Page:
When I work with families looking to find the best school for their child, one of the first things I offer them is, “tell me what you believe, and I’ll send you a study that confirms it.”
I’m not joking.
The education space is full of experts and studies, all proclaiming to know what’s best for your child. Except for the part where they don’t agree on what it is. Or how to get there.
Ever since New York City Mayor Bill de Blasio announced his plan to change admissions to specialized high schools, I’ve written multiple posts, analyzing every aspect of the proposal, and insisting that, as of right now, we simply don’t have enough data to come up with a definitive answer.
Some readers agreed with me. Some didn’t. I wrote a whole other post about how there is no such thing as consensus when it comes to educational policy – among laymen or experts.
Last week, two more articles continued to confuse matters.
On Wednesday, July 18, 2018, Chalkbeat published an interview with Eric Goldberg of District 2’s Community Education Council, who is putting forth a resolution to end screening for all middle school admissions.
Goldberg asserted, “We would like District 2 to place a moratorium on screening until we can have a full assessment of the process, because our belief is that it is unfair to keep it in place and subject another set of students to a deeply flawed process.” He added, “There’s no standardized grading system in place. One school could have a scale of 1 to 4 for grading, another school could have a scale of 1 to 100. There is no oversight in place to ensure that grade distribution within schools, within a classroom, is somewhat standardized — let alone across schools.”
This would fall in line with what I’ve written in the past, about how grades are subjective, and should not be used to rank students for specialized high school admissions, and how such “holistic” criteria actually hurts poor students most of all.
However, also on Wednesday, July 18, The New York Times published a piece supporting the Mayor’s plan to use grades instead of a single score on the SHSAT for Specialized High School admissions.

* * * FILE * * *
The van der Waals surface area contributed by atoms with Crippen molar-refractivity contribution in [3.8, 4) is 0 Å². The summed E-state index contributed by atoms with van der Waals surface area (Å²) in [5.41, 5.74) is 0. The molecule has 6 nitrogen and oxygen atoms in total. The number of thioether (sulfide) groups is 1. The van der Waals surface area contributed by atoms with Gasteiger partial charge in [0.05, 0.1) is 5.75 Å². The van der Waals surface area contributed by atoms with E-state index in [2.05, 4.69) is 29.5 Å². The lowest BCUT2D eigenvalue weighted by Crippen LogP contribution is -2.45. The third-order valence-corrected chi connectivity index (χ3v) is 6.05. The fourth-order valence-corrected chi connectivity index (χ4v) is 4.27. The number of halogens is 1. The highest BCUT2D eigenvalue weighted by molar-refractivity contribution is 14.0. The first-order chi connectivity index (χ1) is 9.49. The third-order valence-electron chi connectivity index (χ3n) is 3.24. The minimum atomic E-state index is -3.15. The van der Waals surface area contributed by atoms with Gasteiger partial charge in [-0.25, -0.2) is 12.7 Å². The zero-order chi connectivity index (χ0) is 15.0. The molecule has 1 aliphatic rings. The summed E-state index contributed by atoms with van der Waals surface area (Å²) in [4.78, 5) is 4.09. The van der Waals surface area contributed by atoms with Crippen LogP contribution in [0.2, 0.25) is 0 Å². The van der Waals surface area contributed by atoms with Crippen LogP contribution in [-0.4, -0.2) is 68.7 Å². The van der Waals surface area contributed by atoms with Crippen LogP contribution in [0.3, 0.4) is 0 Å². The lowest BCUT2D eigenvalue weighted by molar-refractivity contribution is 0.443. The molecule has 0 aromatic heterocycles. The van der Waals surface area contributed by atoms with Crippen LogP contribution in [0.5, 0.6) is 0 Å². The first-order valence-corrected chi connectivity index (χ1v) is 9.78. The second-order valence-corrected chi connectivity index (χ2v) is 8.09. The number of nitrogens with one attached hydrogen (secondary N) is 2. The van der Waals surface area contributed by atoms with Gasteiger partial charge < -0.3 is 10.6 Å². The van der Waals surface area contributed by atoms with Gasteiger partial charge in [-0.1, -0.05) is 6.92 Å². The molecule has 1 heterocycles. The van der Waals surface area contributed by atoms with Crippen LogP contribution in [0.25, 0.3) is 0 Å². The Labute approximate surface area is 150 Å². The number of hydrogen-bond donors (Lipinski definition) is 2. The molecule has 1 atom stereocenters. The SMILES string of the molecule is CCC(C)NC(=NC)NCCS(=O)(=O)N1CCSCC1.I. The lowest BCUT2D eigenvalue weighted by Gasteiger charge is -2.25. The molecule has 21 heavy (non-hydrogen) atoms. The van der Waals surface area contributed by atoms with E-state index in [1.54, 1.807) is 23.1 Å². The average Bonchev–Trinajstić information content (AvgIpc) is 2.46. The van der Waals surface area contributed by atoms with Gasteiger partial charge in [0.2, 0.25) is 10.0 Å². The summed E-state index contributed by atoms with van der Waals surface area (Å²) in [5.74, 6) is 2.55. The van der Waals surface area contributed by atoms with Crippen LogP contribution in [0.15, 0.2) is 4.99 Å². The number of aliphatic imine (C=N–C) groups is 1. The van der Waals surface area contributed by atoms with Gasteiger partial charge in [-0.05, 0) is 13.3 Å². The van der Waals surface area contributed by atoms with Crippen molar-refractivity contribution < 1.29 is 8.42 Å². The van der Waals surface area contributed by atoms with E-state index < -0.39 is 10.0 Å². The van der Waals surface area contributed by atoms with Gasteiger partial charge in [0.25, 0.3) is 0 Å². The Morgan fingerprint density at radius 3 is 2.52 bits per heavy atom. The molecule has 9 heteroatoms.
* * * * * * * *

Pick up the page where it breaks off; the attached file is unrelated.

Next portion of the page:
The paper quoted Jonathan Taylor, a research analyst at Hunter College, who said that “the grade point averages from seventh grade were a much better predictor of achievement at the specialized schools than SHSAT scores.”
Well, that certainly settles the issue once and for all, doesn’t it?
But, wait, there’s more!
On Thursday, July 19, 2018, The Brookings Institution chimed in with:
(Researchers) find a precisely zero effect of the exam schools on college attendance, college selectivity, and college graduation. They put the data through the grinder, and that’s the unexciting result…. These null results take a lot of the air out of the wrought discussions about the exam schools as gateways to economic opportunity. At least for the students just on the margin of admission to exam schools, the schools have no measurable academic achievement or postsecondary outcomes…. (It) is surprising we don’t see effects where so many expected them.
(The report goes on to say that the admissions process should be changed anyway because, since it doesn’t make any difference, it won’t make any difference, and being in the top fifth percentile on state test scores is the same as being in the top twenty-fifth, since those in the fifth are also in the twenty-fifth, so why not?)
When a similar study was released in 2016, I countered with my own experience as a mother of a son in a specialized high school about what I saw as its benefits – which had nothing to do with college attendance, college selectivity, college graduation, or SAT/ACT scores.
I have also long been an advocate of creating more of the sort of exam schools covered in both studies. NYC needs additional Specialized and Screened schools to accommodate all the families who want them.
As for the families who don’t want academically accelerated schools, for those who prefer a focus on the arts, or community service, or social justice, or single sex education, or diversity or a culturally-relevant curriculum, I support them, too.
When it comes down to either/or, I will side with the families every single time. Even when I personally don’t agree with what they’ve chosen. It’s my version of Voltaire not agreeing with what you say, but defending to the death your right to say it (a much-quoted sentiment he actually didn’t express; it’s from Evelyn Beatrice Hall’s biography of the writer-philosopher).
Because it’s not like the experts (and the partisan politicians who love them) know any better than you do what’s best for your child. No matter how much they want you to think that they do. If they can’t even agree among themselves, it would seem to be asking a bit much for you to agree with all of them.